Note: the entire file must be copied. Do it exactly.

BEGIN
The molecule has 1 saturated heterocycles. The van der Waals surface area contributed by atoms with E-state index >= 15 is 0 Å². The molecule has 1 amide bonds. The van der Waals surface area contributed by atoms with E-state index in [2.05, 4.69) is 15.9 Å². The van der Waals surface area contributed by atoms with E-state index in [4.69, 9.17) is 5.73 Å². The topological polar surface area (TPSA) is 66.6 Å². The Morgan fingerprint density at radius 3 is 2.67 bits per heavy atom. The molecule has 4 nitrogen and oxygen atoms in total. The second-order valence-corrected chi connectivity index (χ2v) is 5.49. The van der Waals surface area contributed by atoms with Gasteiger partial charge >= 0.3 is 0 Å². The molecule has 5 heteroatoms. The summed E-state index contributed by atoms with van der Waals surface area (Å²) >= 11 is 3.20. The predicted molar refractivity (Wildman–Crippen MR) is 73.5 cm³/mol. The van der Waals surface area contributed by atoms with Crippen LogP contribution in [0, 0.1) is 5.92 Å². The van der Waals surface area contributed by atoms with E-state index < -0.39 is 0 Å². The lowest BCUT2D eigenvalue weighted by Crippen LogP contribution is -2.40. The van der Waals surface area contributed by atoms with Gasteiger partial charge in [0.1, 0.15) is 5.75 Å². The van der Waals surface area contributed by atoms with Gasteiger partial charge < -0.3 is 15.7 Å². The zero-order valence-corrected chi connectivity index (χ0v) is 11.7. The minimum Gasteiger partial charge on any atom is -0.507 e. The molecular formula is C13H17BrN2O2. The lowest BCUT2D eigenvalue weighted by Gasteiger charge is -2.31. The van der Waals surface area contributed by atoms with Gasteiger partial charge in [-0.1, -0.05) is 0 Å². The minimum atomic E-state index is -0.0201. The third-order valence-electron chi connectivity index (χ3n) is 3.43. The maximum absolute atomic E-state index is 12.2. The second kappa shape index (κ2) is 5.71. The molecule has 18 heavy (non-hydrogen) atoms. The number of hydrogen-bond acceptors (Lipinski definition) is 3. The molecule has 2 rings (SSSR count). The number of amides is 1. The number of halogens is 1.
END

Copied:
The molecule has 1 saturated heterocycles. The van der Waals surface area contributed by atoms with E-state index >= 15 is 0 Å². The molecule has 1 amide bonds. The van der Waals surface area contributed by atoms with E-state index in [2.05, 4.69) is 15.9 Å². The van der Waals surface area contributed by atoms with E-state index in [4.69, 9.17) is 5.73 Å². The topological polar surface area (TPSA) is 66.6 Å². The Morgan fingerprint density at radius 3 is 2.67 bits per heavy atom. The molecule has 4 nitrogen and oxygen atoms in total. The second-order valence-corrected chi connectivity index (χ2v) is 5.49. The van der Waals surface area contributed by atoms with Gasteiger partial charge >= 0.3 is 0 Å². The molecule has 5 heteroatoms. The summed E-state index contributed by atoms with van der Waals surface area (Å²) >= 11 is 3.20. The predicted molar refractivity (Wildman–Crippen MR) is 73.5 cm³/mol. The van der Waals surface area contributed by atoms with Crippen LogP contribution in [0, 0.1) is 5.92 Å². The van der Waals surface area contributed by atoms with E-state index < -0.39 is 0 Å². The lowest BCUT2D eigenvalue weighted by Crippen LogP contribution is -2.40. The van der Waals surface area contributed by atoms with Gasteiger partial charge in [0.1, 0.15) is 5.75 Å². The van der Waals surface area contributed by atoms with Gasteiger partial charge < -0.3 is 15.7 Å². The zero-order valence-corrected chi connectivity index (χ0v) is 11.7. The minimum Gasteiger partial charge on any atom is -0.507 e. The molecular formula is C13H17BrN2O2. The lowest BCUT2D eigenvalue weighted by Gasteiger charge is -2.31. The van der Waals surface area contributed by atoms with Gasteiger partial charge in [-0.1, -0.05) is 0 Å². The minimum atomic E-state index is -0.0201. The third-order valence-electron chi connectivity index (χ3n) is 3.43. The maximum absolute atomic E-state index is 12.2. The second kappa shape index (κ2) is 5.71. The molecule has 18 heavy (non-hydrogen) atoms. The number of hydrogen-bond acceptors (Lipinski definition) is 3. The molecule has 2 rings (SSSR count). The number of amides is 1. The number of halogens is 1.